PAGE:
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In Chapter 29 of To Kill a Mockingbird, what causes the "shiny clean line"...

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patdnmb1fn | (Level 1) eNoter

Posted March 2, 2008 at 10:00 AM via web

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In Chapter 29 of To Kill a Mockingbird, what causes the "shiny clean line" on the otherwise dull wire of Scout's costume?

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dymatsuoka | (Level 1) Distinguished Educator

Posted March 2, 2008 at 2:58 PM (Answer #1)

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The "shiny clean line" that "stood out on the dull wire" was the mark left by the knife wielded by Bob Ewell.  It is significant because it proves that Ewell meant to kill Scout; her life was saved when the wire on her costume deflected the sharp thrust of his weapon.  Bob Ewell was drunk, and Mr. Tate observes that he "meant business", noting ironically that he had "enough liquor in him to make him brave enough to kill children" (Chapter 29).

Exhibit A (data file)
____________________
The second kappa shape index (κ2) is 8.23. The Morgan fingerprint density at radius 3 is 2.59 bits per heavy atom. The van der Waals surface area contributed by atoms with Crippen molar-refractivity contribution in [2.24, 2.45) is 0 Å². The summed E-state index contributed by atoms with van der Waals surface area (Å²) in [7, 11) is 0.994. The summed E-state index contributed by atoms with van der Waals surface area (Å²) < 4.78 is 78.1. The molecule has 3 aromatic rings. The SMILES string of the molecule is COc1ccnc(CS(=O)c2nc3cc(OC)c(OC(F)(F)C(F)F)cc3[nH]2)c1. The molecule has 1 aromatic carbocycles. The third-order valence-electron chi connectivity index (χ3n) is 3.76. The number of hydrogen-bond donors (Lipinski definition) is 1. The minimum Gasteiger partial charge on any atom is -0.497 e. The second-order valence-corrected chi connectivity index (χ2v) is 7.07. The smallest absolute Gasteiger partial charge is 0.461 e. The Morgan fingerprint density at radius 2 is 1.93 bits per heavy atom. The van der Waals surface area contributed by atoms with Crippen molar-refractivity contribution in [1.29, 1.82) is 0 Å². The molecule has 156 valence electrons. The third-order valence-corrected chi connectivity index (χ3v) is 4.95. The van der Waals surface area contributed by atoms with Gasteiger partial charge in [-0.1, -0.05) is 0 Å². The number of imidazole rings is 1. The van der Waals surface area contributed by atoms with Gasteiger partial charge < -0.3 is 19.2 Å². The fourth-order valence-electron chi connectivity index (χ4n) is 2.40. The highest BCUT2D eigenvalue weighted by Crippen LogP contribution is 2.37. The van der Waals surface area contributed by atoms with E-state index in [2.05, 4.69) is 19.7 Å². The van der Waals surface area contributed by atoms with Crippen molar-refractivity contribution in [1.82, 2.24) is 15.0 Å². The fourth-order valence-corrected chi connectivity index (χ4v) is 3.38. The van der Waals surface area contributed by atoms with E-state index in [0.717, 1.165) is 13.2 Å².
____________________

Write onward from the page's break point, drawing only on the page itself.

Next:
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centafb | Student, Grade 11 | eNotes Newbie

Posted February 13, 2011 at 2:42 AM (Answer #2)

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page 360

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justess15 | Student, Grade 10 | eNotes Newbie

Posted January 17, 2012 at 11:07 AM (Answer #5)

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I totally agree with DamienPhillips!

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hellohowdyhimynameiskimmy | Student, Grade 9 | eNotes Newbie

Posted February 26, 2012 at 1:01 AM (Answer #6)

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i do too

 

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deefv14 | Student, Grade 11 | eNotes Newbie

Posted May 9, 2012 at 5:08 AM (Answer #7)

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